• Many a time the funds may not have been utilized for the purpose it has been designated.
  • Many a time the administrative cost are much more than the actual funds that is required to run a program for the intended beneficiaries.

Way Forward:

  • There are lots of accumulation of money by these NGOs and sometimes it is used for creation of assets and accumulation of profits. So, capital formation should not be happened in NPOs sector.
  • Single bank thing is the biggest check on the Civil Society.
  • The administrative cost and travel cost by the NGOs should be controlled because there have been instances that when an initiative was taken in Naxal affected area, chartered planes were used to carry the volunteers from Delhi and other places to participate in protest against the government of India.

Important points made by the Guests

R.V.S. Mani, Former Under Secretary, Ministry of Home Affairs 

  • There were NGOs which was registered under Society Registration Act, but now many of them are coming out as section 25 company also.
  • According to the MHA dashboard, in 2017-18, more than Rs 18,000 crores of foreign funds were received in that year, out of which 12,000 crores were received by Christian organizations, around 5500 crores were received by Islamic organizations and around 500 crores were received by organizations which were filing vexatious litigation, PILs against all development policy and that was the reason for cancellation.
  • Repeatedly, they were challenging the integrity of India, they were threat to the national security and all, both in terms of vexatious litigations as well as in terms of giving a communal colour.
  • Restriction on administrative expenses is also very vital because many people the foot soldiers who carry out these types of narrative or listed as worker of particular organization, they were perpetuating a hidden agenda of somebody else from the outside of the country.
  • There are many public servants who also run other type of NGOs like working on children nutrition, what are they propagating, already there are lots of disengagement, conduct rule do provide for that but still outside the boundary of conduct rule if they are able to setup an NGO and do activities which are against the rule.

Chakshu Roy, Head of Outreach, PRS Legislative Research 

  • The bill is making changes to a law that was made in the 1970s which is called as Foreign Contribution Regulation Act (FCRA). The original law was putting limitations on certain types of individuals and entities who could accept foreign contribution, for example’ when the law was originally made people who were contesting election could not accept foreign contribution for the election expenses, it also included members of legislature, newspaper editors, owners of newspaper, leaders of political parties, etc.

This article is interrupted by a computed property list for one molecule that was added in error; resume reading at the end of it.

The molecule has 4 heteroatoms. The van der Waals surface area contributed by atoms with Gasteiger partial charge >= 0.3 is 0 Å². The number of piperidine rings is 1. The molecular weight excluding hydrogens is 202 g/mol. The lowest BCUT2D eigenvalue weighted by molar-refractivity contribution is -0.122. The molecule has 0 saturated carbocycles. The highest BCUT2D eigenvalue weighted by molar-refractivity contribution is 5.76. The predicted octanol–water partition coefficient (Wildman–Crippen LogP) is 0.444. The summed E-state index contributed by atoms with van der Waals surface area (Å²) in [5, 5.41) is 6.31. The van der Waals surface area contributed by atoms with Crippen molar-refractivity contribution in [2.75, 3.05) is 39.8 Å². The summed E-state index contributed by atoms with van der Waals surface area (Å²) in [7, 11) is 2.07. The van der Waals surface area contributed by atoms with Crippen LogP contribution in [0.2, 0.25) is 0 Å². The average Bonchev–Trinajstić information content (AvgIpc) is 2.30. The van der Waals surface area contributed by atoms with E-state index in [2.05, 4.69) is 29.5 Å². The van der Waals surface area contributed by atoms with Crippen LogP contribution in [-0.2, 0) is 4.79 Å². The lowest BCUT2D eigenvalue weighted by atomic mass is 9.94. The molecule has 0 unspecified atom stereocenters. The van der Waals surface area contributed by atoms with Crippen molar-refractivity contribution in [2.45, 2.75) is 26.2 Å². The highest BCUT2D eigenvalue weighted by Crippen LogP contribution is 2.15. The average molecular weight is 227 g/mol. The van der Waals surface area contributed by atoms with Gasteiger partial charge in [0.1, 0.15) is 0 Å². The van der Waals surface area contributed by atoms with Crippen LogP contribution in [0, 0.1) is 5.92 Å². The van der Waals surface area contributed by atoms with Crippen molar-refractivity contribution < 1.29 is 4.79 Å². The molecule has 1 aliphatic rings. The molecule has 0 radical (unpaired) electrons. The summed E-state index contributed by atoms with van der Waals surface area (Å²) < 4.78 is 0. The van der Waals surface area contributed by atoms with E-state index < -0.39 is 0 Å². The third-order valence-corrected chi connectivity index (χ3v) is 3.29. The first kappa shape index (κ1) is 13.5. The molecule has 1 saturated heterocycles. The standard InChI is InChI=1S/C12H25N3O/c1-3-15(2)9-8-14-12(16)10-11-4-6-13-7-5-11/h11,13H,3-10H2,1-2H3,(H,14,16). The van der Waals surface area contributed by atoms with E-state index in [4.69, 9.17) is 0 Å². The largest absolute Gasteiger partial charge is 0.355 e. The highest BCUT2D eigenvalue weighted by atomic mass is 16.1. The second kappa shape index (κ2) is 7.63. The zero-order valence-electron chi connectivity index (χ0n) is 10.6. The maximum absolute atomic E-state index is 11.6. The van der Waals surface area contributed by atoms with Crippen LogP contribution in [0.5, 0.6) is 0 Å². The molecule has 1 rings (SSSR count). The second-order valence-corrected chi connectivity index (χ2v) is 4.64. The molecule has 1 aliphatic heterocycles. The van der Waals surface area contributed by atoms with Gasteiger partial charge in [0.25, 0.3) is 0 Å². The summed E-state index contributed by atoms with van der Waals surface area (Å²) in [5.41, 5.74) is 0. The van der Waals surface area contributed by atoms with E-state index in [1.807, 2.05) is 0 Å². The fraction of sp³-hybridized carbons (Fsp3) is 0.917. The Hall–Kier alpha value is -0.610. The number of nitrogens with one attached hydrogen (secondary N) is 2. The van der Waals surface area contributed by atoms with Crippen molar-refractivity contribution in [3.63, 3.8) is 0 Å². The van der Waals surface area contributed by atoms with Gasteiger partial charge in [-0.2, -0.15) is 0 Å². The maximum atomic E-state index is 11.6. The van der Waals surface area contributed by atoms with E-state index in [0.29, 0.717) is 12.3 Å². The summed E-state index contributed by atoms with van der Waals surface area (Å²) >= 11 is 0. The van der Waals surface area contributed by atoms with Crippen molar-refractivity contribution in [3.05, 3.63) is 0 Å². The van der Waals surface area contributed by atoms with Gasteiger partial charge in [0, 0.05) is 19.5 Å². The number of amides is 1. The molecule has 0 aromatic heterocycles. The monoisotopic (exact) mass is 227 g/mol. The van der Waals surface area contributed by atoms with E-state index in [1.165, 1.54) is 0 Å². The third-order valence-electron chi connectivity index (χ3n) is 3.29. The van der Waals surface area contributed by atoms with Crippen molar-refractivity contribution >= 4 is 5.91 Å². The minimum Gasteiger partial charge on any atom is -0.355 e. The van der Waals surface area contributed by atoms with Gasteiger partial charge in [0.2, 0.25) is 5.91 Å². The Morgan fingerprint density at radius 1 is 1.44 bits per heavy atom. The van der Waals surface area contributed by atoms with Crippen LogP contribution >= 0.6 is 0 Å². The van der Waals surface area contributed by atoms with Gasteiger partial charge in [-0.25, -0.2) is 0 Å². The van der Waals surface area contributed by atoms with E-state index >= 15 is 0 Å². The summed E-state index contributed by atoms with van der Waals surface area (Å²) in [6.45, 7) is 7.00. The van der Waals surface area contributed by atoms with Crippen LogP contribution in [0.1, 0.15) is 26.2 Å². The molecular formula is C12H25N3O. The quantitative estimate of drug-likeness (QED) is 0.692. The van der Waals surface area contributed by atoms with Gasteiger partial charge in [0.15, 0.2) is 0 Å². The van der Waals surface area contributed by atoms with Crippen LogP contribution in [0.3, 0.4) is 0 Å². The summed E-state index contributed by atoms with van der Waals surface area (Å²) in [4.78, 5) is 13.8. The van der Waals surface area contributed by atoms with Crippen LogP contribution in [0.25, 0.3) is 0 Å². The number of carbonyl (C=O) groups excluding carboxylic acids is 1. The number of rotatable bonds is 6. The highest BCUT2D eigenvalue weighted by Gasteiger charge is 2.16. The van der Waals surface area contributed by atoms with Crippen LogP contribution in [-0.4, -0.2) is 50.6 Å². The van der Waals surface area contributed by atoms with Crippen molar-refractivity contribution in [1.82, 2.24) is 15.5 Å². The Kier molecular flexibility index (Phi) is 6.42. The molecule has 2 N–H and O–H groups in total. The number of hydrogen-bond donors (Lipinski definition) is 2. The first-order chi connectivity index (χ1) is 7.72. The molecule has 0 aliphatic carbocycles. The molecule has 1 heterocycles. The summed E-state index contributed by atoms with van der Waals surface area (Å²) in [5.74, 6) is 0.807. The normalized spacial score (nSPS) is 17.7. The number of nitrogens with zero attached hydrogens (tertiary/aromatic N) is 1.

• Then there was a big amendment to the law which took place in 2006 that added a couple of things and one of those things was that under the 1976 law who accept foreign donation or foreign contribution he/she has to register under the law and the 2006 amendment said that the registration will have to be renewed in every 6 months. It also added a few more categories of people who were prohibited from receiving foreign hospitality.
  • In the context of public servants, now the government in the legitimate course of its businesses also establishes trusts and societies where a senior public official in his official capacity might be represented as a member of the society or a member of the trust.
  • So, that is also the reason is to ensure that compliances are fully met for that the definition of the public servant has been included. Public servants are defined under the Indian Penal Code, so basically anybody who received government remuneration.

K.A. Badrinath, Senior Journalist

  • There are about 49,840 NGOs in the country which can accept foreign contribution. Till now, in the last decade or so, 20,664 NGOs FCRA clearance has been cancelled.
  • In September, 6 organizations whose foreign contribution registration have been cancelled. So, some amount of tightening of the norms seems to have been done and the objectives of these norms will be to bring about more transparency into the working of NGOs to make the people who are running these NGOs more responsible and accountable.
  • NGOs are saying that these norms are very harsh and unacceptable under these conditions.
  • Public Health Foundation of India was allotted foreign currency contribution and recently it was barred and the reason given by the Home Ministry is that it was trying to lobbying for the tobacco lobby to manipulate the environment related restrictions.